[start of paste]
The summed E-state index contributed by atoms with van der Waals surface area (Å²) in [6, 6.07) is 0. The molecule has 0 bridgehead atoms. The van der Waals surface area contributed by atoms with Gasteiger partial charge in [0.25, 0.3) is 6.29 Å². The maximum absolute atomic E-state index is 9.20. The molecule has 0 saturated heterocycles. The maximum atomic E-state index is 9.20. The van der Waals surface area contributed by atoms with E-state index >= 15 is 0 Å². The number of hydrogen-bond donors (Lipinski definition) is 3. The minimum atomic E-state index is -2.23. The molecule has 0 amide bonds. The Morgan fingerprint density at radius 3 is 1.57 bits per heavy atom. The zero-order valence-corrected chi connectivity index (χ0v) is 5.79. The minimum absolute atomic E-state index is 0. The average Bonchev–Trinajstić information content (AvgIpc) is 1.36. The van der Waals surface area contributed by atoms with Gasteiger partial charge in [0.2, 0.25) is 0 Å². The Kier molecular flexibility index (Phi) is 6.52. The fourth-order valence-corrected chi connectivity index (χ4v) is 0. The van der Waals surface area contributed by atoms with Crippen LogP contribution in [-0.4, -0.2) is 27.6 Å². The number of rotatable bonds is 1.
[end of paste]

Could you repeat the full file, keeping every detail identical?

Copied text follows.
The summed E-state index contributed by atoms with van der Waals surface area (Å²) in [6, 6.07) is 0. The molecule has 0 bridgehead atoms. The van der Waals surface area contributed by atoms with Gasteiger partial charge in [0.25, 0.3) is 6.29 Å². The maximum absolute atomic E-state index is 9.20. The molecule has 0 saturated heterocycles. The maximum atomic E-state index is 9.20. The van der Waals surface area contributed by atoms with E-state index >= 15 is 0 Å². The number of hydrogen-bond donors (Lipinski definition) is 3. The minimum atomic E-state index is -2.23. The molecule has 0 amide bonds. The Morgan fingerprint density at radius 3 is 1.57 bits per heavy atom. The zero-order valence-corrected chi connectivity index (χ0v) is 5.79. The minimum absolute atomic E-state index is 0. The average Bonchev–Trinajstić information content (AvgIpc) is 1.36. The van der Waals surface area contributed by atoms with Gasteiger partial charge in [0.2, 0.25) is 0 Å². The Kier molecular flexibility index (Phi) is 6.52. The fourth-order valence-corrected chi connectivity index (χ4v) is 0. The van der Waals surface area contributed by atoms with Crippen LogP contribution in [-0.4, -0.2) is 27.6 Å². The number of rotatable bonds is 1.